i think maybe u misunderstood the conversation? no one, including me, is writing slam-dunk arguments of monstrous proportions. i don't have any stake in any of these arguments except the extent to which i think they're interesting and worth thinking about. i certainly don't have any slam-dunk proof that God exists above nature, within nature, or at all. xp
― Mordy, Friday, 13 April 2012 15:24 (3 years ago) Permalink
issue kinda came up in this thread too: T|S One Box or Two Boxes (Newcomb's Paradox)
― Mordy, Friday, 13 April 2012 15:28 (3 years ago) Permalink
I was wanting to ask Mordy about his interpretation of negative dialectics, but I'm somewhat afraid we'll just get image bombed into oblivion.
― emil.y, Friday, 13 April 2012 15:29 (3 years ago) Permalink
go ahead, i'll quit being a dick. and commenting on this thread at all prob.
― Touché Gödel (ledge), Friday, 13 April 2012 15:30 (3 years ago) Permalink
"either you always do what knew you were gonna do, which isn't free will then"
i don't think this is even true on a human level -- lots of people know that they want to be a doctor or a lobbyist well before they go down the path to become one.
anyways free will seems more easily grasped on a legal liability level than on a philosophical one.
― Philip Nunez, Friday, 13 April 2012 15:36 (3 years ago) Permalink
That's not knowing, that's making a decision and then following through on it.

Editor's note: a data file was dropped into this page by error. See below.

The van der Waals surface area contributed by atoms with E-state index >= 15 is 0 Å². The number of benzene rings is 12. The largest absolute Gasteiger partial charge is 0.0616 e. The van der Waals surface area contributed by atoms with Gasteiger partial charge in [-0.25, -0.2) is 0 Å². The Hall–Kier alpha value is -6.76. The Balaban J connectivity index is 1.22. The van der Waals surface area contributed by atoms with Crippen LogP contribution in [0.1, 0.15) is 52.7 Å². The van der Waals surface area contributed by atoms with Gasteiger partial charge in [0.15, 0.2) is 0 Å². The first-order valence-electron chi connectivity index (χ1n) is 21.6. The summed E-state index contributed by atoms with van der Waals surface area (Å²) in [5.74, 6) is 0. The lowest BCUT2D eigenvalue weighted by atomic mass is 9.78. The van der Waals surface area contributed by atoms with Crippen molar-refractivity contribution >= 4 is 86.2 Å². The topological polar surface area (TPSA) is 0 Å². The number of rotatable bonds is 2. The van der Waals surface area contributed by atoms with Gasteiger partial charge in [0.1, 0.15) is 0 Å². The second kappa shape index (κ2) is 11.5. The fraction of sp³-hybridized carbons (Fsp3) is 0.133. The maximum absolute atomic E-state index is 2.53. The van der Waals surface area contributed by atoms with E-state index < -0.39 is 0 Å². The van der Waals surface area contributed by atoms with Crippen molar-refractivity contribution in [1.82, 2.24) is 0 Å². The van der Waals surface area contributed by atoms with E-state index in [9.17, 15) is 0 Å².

― emil.y, Friday, 13 April 2012 15:39 (3 years ago) Permalink
xp I guess I mean here that the nonidentical (das Nichtidentische) between reason + reality, or subject/object, or whatever is non-accessible. we can only have access to false identifications, which is sorta where i link it to apophatism: that we can only know God through the ways in which we don't know Him. adorno actually talks a little about free will explicitly in ND too...
To deny free will outright means to reduce men unreservedly to the normal merchandise form of their labor in full-fledged capitalsim. Equally wrong is aprioristic determinism, the doctrone of free will which in the middle of the merchandise society would abstract from that society. The individual himself forms a moment of the merchandise society; the pure spontaneity that is attributed to him is the spontaneity which society expropriates. All that the subject needs to do to be lost is to pose an inescapable alternative: the will is free, or is it unfree. Each drastic thesis is false. In their inmost core, the theses of determinism and of freedom coincide. Both proclaim identity. The reduction to pure spontaneity applies to the empirical subjects the very same law which as an expanded causal category becomes determinism. Perhaps, free men would be freed from the will also; surely it is only in a free society that the individuals would be free...
Each drastic thesis is false. In their inmost core, the theses of determinism and of freedom coincide. Both proclaim identity. The reduction to pure spontaneity applies to the empirical subjects the very same law which as an expanded causal category becomes determinism. Perhaps, free men would be freed from the will also; surely it is only in a free society that the individuals would be free...
so it's a false dichotomy for him.
― Mordy, Friday, 13 April 2012 15:41 (3 years ago) Permalink
"The antinomy between the determination of the individual and the social responsibility that contradicts this determination is not due to a misuse of concepts. It is a reality, the moral indication that the universal and the particular are unreconciled."
Then he says some crazy stuff about Hitler.
― Mordy, Friday, 13 April 2012 15:43 (3 years ago) Permalink
The whole thing is worth reading imho
― Mordy, Friday, 13 April 2012 15:44 (3 years ago) Permalink